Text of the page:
How Was It Received At The Time? Winning the Audience Award at Sundance was just the beginning of the film’s success. It sparked a three-way bidding war, with Fine Line Pictures winning out, due to a fairly unprecedented (for a documentary) deal for the filmmakers which they in turn shared with their young stars and their families (once that money was no longer in danger of revoking their amateur status or scholarships). (More here in The Dissolve’s excellent oral history.)
How Big Did It Get? “Hoop Dreams” took $7.8m at the box office, making it one of the highest-grossing docs ever at that point. Its huge popularity also led to a change in the voting process in the documentary category for the Academy Awards when neither it nor the following Sundance’s breakout doc “Crumb” were nominated, despite huge acclaim. In subsequent years its stature has only increased to the point that it topped the 2007 International Documentary Association’s poll of the 25 all-time greatest docs (interestingly, the Documentary Oscar winner from that year didn’t even place).
Is It Worth The Hype? The film is as immersive now as it ever was, and if it doesn’t feel quite like the lightning bolt it may once have been, that’s probably because its influence on subsequent documentary filmmakers has made itself felt so strongly. It is also a sobering watch today—20 years on and the problems and injustices faced by William and Arthur are still depressingly prevalent. For his part, James is back at Sundance this year with "Life Itself," his documentary about one of "Hoop Dreams"' earliest and most vocal supporters, Roger Ebert.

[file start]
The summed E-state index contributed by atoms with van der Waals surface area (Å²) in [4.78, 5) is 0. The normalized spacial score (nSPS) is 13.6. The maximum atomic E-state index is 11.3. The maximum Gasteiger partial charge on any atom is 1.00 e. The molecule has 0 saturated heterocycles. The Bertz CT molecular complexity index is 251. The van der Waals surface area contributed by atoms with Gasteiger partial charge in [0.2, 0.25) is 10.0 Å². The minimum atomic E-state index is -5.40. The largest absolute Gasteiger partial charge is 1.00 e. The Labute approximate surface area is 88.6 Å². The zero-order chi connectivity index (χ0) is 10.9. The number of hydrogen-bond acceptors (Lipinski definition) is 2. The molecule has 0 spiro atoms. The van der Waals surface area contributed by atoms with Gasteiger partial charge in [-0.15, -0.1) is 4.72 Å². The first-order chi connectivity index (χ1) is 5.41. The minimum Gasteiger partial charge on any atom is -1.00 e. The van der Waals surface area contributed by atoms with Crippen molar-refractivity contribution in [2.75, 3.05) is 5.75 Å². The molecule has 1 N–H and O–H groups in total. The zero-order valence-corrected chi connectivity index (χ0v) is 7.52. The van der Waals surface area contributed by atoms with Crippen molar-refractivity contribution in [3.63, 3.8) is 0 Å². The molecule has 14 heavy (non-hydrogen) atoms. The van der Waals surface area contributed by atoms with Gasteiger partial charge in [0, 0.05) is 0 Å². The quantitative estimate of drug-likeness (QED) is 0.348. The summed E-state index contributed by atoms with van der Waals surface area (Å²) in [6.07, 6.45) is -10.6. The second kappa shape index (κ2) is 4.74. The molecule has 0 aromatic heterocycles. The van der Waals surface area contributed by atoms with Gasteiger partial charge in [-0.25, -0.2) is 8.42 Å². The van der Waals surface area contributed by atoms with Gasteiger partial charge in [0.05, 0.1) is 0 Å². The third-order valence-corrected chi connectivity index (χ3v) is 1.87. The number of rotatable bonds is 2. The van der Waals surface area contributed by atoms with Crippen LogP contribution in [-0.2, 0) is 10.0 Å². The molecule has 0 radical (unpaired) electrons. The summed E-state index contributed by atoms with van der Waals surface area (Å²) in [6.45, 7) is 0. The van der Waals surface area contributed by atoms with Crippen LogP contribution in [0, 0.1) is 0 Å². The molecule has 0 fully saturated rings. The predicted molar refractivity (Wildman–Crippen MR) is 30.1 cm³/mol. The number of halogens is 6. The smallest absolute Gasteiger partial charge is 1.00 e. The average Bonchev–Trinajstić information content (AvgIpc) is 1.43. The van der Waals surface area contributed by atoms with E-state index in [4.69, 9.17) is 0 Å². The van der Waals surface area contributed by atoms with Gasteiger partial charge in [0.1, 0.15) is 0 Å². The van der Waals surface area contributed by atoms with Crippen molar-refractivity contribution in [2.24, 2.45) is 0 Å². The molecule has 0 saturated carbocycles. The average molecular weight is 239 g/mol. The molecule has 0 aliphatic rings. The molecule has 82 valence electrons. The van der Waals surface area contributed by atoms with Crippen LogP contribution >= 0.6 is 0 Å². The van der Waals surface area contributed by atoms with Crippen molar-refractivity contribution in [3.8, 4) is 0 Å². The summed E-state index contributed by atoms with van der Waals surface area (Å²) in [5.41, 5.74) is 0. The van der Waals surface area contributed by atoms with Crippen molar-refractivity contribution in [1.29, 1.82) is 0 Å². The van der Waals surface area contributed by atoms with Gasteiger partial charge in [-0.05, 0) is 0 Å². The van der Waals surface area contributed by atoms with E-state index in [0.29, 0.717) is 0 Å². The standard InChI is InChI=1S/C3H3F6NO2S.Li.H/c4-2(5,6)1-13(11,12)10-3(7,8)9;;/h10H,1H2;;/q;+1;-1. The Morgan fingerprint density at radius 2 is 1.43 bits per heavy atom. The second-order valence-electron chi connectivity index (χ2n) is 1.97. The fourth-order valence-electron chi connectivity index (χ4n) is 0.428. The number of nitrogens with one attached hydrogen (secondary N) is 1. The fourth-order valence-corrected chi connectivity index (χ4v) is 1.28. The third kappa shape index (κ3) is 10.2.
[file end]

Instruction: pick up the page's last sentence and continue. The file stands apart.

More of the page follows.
“The Unbelievable Truth”
What It's About: Writer/director Hal Hartley’s feature debut, the film follows newly released convict (Robert John Burke) as he returns to his hometown and becomes romantically involved with a young, apocalyptically-obsessed aspiring model (Adrienne Shelley) even as rumors of his murderous past threaten his ascetic existence.
Year It Played Sundance: 1990, along with “Roger and Me” and “Metropolitan” (both on this list), “Longtime Companion” and Jane Campion’s “Sweetie”.
How Was It Received At The Time? By the standards of the rest of this list, “The Unbelievable Truth” had a pretty low-key reception, though largely a positive one where it was seen/reviewed. But that would become par for the course for Hartley, whose whole career seems to exist on a track that runs parallel to, and some way off from, that of the rest of the independent filmmaking community.